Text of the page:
FIG. 2 is a schematic view illustrating another embodiment of the image recording apparatus for performing the image forming method of the present invention. An example of the apparatus shown in FIG. 2 is also a recording apparatus in which an image is recorded by scanning an inkjet recording head. This recording apparatus is more compact than the recording apparatus shown in FIG. 1. A recording medium 17 is fed by a paper feed roller 18, and a pretreatment liquid 1 is uniformly and thinly applied on the recording medium 17 by an applicator roller 4 and a counter roller 5. The pretreatment liquid 1 is drawn by a drawing roller 3 and is uniformly applied to the applicator roller 4 by a thickness controlling roller 2. The recording medium 17 is fed while being applied with the pretreatment liquid 1 and passes through a recording scanning portion having an inkjet recording head 20. The recording medium 17 is fed until the recording medium 17 is completely subjected to the pretreatment. When the pretreatment is completed, the recording medium 17 is returned such that the leading edge of the recording medium 17 is located at the starting position of record scanning. The completion of the pretreatment operation can be determined, for example, by detecting the recording medium 17 using a known detector (not shown) provided at the exit of the pretreatment liquid application device. This detector is not necessary to be provided. Alternatively, information about the length of the recording medium 17 is preliminarily input to a controller and the rotation number of the motor which drives the feeding rollers is controlled such that the feed par revolution of the circumference of the feeding roller for the recording medium 17 corresponds to the length of the recording medium 17.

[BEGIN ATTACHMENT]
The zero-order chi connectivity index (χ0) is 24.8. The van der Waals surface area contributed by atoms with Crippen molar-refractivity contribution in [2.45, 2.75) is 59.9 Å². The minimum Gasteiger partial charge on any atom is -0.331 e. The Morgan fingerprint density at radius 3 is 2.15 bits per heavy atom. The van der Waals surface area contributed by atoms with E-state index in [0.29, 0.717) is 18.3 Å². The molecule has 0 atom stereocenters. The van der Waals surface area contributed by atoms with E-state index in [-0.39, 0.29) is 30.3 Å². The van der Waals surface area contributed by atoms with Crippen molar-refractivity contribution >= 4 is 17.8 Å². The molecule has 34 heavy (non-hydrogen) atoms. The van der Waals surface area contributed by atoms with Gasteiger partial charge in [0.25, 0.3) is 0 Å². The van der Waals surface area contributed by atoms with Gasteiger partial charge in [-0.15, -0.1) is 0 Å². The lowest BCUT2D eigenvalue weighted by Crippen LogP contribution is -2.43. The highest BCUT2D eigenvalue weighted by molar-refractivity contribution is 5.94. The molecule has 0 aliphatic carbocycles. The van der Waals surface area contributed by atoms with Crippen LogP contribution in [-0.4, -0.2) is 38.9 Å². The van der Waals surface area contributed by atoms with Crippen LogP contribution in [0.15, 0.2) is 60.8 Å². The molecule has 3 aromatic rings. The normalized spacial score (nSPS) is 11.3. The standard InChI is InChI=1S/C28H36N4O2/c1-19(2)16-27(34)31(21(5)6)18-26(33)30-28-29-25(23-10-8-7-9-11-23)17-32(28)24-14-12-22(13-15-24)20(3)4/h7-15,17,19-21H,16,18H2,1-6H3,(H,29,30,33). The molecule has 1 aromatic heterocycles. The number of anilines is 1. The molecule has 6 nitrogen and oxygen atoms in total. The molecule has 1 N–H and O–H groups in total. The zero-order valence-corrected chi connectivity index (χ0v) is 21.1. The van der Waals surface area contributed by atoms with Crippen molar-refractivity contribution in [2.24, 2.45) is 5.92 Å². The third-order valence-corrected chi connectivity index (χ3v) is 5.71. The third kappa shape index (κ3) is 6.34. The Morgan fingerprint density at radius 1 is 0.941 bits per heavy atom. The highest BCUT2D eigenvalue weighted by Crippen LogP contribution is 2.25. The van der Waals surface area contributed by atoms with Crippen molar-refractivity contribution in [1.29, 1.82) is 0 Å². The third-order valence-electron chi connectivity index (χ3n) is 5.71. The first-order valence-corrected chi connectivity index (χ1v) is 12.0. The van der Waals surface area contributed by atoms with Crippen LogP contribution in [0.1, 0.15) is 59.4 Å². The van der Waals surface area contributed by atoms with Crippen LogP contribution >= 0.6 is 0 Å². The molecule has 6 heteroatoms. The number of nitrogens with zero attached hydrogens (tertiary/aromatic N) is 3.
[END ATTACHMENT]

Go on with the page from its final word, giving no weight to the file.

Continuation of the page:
The recording medium 17 on which the pretreatment liquid 1 has been applied, is again fed to the recording scanning position before the pretreatment liquid is dried and solidified, wherein the recording medium 17 is intermittently fed in synchronization with scanning by means of an inkjet recording head 20. If the recording medium 17 is returned through the same passage through which the recording medium 17 has been fed, the rear edge of the recording medium 17 goes into the pretreatment liquid application device and thereby problems such that the recording medium 17 is contaminated by the pretreatment liquid, unevenly applied with the pretreatment liquid 1 or jammed at the device occur. Therefore, when the recording medium 17, on which the pretreatment liquid 1 has been applied, is returned, the passage of the recording medium 17 is changed by a guide 31. Namely, the position of the guide 31 is changed to the position illustrated by a dotted line using a known means such as a solenoid or a motor, such that the recording medium 17 is returned through a guide for return 34. Thus the problems mentioned above can be avoided.

In FIGS. 1 and 2, 8 denotes a paper feed tray, 10 denotes a paper feed roller, 11, 12, 13, 14 and 16 denote recording medium feed rollers, 18 denotes a paper feed roller, 21 denotes an ink cartridge, 22 denotes a carriage axis, 23 denotes a carriage, 32 and 33 denote recording medium feed rollers, and 35 denotes a paper feed guide.

The pretreatment liquid application step is preferably performed continuously at a constant linear velocity of 10 mm/s to 1,000 mm/s. In the recording apparatus shown in FIG. 2, after the pretreatment liquid application step is performed on a sheet of the recording medium 17, the image recording step is started for the sheet by means of an inkjet recording method. In this case, since the speed of the pretreatment liquid application step is generally different from that of the image recording step, the time between the tip edge of the sheet is applied with the pretreatment liquid and an image is recorded on the tip edge is different from the time for the rear edge of the sheet. Even in a case such that this time difference is fairly large, since the pretreatment liquid of the present invention includes a large amount of a hydrophilic solvent having a higher boiling point than water and a low evaporating speed and in addition the water content of the pretreatment liquid is controlled so as to be almost equal to the equilibrium water content of the air in the environment where the printer is used, the evaporation of water in the pretreatment liquid can be fairly prevented. Therefore, the difference in image qualities between the tip edge of a recording sheet and the rear edge thereof is so little as not to be visually detected.